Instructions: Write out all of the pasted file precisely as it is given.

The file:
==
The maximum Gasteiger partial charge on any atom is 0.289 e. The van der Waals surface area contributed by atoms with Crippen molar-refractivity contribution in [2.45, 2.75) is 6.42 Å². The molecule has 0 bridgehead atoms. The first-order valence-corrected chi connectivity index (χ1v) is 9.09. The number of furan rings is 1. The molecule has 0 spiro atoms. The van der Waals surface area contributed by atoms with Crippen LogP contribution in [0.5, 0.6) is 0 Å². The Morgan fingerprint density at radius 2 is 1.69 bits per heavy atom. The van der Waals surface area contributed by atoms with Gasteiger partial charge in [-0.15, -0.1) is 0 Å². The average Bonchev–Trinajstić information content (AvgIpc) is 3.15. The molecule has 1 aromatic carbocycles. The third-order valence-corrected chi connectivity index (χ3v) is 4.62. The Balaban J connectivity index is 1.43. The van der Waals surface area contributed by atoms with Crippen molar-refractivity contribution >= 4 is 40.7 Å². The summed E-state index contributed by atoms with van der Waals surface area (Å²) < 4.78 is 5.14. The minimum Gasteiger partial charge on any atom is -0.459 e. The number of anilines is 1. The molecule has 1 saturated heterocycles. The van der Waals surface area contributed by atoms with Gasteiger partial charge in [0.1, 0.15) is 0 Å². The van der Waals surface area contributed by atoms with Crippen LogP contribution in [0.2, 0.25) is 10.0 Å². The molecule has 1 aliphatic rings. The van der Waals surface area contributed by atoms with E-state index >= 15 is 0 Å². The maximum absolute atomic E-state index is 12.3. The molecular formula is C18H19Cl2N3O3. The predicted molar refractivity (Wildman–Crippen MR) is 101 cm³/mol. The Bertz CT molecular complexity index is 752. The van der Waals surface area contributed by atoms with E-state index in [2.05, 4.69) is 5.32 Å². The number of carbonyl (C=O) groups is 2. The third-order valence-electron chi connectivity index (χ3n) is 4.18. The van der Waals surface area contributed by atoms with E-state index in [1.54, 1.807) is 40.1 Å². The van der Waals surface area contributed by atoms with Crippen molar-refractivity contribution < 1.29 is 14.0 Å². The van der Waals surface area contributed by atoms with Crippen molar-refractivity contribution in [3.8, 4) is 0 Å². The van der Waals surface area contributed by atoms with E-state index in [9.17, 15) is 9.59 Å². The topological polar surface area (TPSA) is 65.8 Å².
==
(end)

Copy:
The maximum Gasteiger partial charge on any atom is 0.289 e. The van der Waals surface area contributed by atoms with Crippen molar-refractivity contribution in [2.45, 2.75) is 6.42 Å². The molecule has 0 bridgehead atoms. The first-order valence-corrected chi connectivity index (χ1v) is 9.09. The number of furan rings is 1. The molecule has 0 spiro atoms. The van der Waals surface area contributed by atoms with Crippen LogP contribution in [0.5, 0.6) is 0 Å². The Morgan fingerprint density at radius 2 is 1.69 bits per heavy atom. The van der Waals surface area contributed by atoms with Gasteiger partial charge in [-0.15, -0.1) is 0 Å². The average Bonchev–Trinajstić information content (AvgIpc) is 3.15. The molecule has 1 aromatic carbocycles. The third-order valence-corrected chi connectivity index (χ3v) is 4.62. The Balaban J connectivity index is 1.43. The van der Waals surface area contributed by atoms with Crippen molar-refractivity contribution >= 4 is 40.7 Å². The summed E-state index contributed by atoms with van der Waals surface area (Å²) < 4.78 is 5.14. The minimum Gasteiger partial charge on any atom is -0.459 e. The number of anilines is 1. The molecule has 1 saturated heterocycles. The van der Waals surface area contributed by atoms with Gasteiger partial charge in [0.1, 0.15) is 0 Å². The van der Waals surface area contributed by atoms with Crippen LogP contribution in [0.2, 0.25) is 10.0 Å². The molecule has 1 aliphatic rings. The van der Waals surface area contributed by atoms with E-state index >= 15 is 0 Å². The maximum absolute atomic E-state index is 12.3. The molecular formula is C18H19Cl2N3O3. The predicted molar refractivity (Wildman–Crippen MR) is 101 cm³/mol. The Bertz CT molecular complexity index is 752. The van der Waals surface area contributed by atoms with E-state index in [2.05, 4.69) is 5.32 Å². The number of carbonyl (C=O) groups is 2. The third-order valence-electron chi connectivity index (χ3n) is 4.18. The van der Waals surface area contributed by atoms with E-state index in [1.54, 1.807) is 40.1 Å². The van der Waals surface area contributed by atoms with Crippen molar-refractivity contribution < 1.29 is 14.0 Å². The van der Waals surface area contributed by atoms with Crippen molar-refractivity contribution in [3.8, 4) is 0 Å². The van der Waals surface area contributed by atoms with E-state index in [9.17, 15) is 9.59 Å². The topological polar surface area (TPSA) is 65.8 Å².